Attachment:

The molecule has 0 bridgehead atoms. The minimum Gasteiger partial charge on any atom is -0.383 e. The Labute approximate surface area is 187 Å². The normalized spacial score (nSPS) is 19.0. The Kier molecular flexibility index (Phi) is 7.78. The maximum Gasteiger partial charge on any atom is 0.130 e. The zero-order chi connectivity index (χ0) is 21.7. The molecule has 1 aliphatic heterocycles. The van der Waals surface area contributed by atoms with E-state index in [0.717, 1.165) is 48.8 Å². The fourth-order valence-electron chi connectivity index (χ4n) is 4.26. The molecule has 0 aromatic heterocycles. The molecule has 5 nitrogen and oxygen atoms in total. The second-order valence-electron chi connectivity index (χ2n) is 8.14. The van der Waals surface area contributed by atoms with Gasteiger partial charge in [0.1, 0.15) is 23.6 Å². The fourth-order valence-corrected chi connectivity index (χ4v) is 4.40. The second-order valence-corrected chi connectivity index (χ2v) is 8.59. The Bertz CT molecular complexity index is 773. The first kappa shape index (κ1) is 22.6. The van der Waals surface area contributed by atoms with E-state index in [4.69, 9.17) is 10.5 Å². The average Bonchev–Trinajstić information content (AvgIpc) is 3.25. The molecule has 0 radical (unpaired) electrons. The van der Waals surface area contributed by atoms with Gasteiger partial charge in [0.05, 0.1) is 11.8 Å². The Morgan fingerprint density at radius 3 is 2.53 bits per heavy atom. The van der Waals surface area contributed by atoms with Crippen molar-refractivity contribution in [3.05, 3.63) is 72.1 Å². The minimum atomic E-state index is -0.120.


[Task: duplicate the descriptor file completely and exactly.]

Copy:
The molecule has 0 bridgehead atoms. The minimum Gasteiger partial charge on any atom is -0.383 e. The Labute approximate surface area is 187 Å². The normalized spacial score (nSPS) is 19.0. The Kier molecular flexibility index (Phi) is 7.78. The maximum Gasteiger partial charge on any atom is 0.130 e. The zero-order chi connectivity index (χ0) is 21.7. The molecule has 1 aliphatic heterocycles. The van der Waals surface area contributed by atoms with E-state index in [0.717, 1.165) is 48.8 Å². The fourth-order valence-electron chi connectivity index (χ4n) is 4.26. The molecule has 0 aromatic heterocycles. The molecule has 5 nitrogen and oxygen atoms in total. The second-order valence-electron chi connectivity index (χ2n) is 8.14. The van der Waals surface area contributed by atoms with Gasteiger partial charge in [0.1, 0.15) is 23.6 Å². The fourth-order valence-corrected chi connectivity index (χ4v) is 4.40. The second-order valence-corrected chi connectivity index (χ2v) is 8.59. The Bertz CT molecular complexity index is 773. The first kappa shape index (κ1) is 22.6. The van der Waals surface area contributed by atoms with E-state index in [4.69, 9.17) is 10.5 Å². The average Bonchev–Trinajstić information content (AvgIpc) is 3.25. The molecule has 0 radical (unpaired) electrons. The van der Waals surface area contributed by atoms with Gasteiger partial charge in [0.05, 0.1) is 11.8 Å². The Morgan fingerprint density at radius 3 is 2.53 bits per heavy atom. The van der Waals surface area contributed by atoms with Crippen molar-refractivity contribution in [3.05, 3.63) is 72.1 Å². The minimum atomic E-state index is -0.120.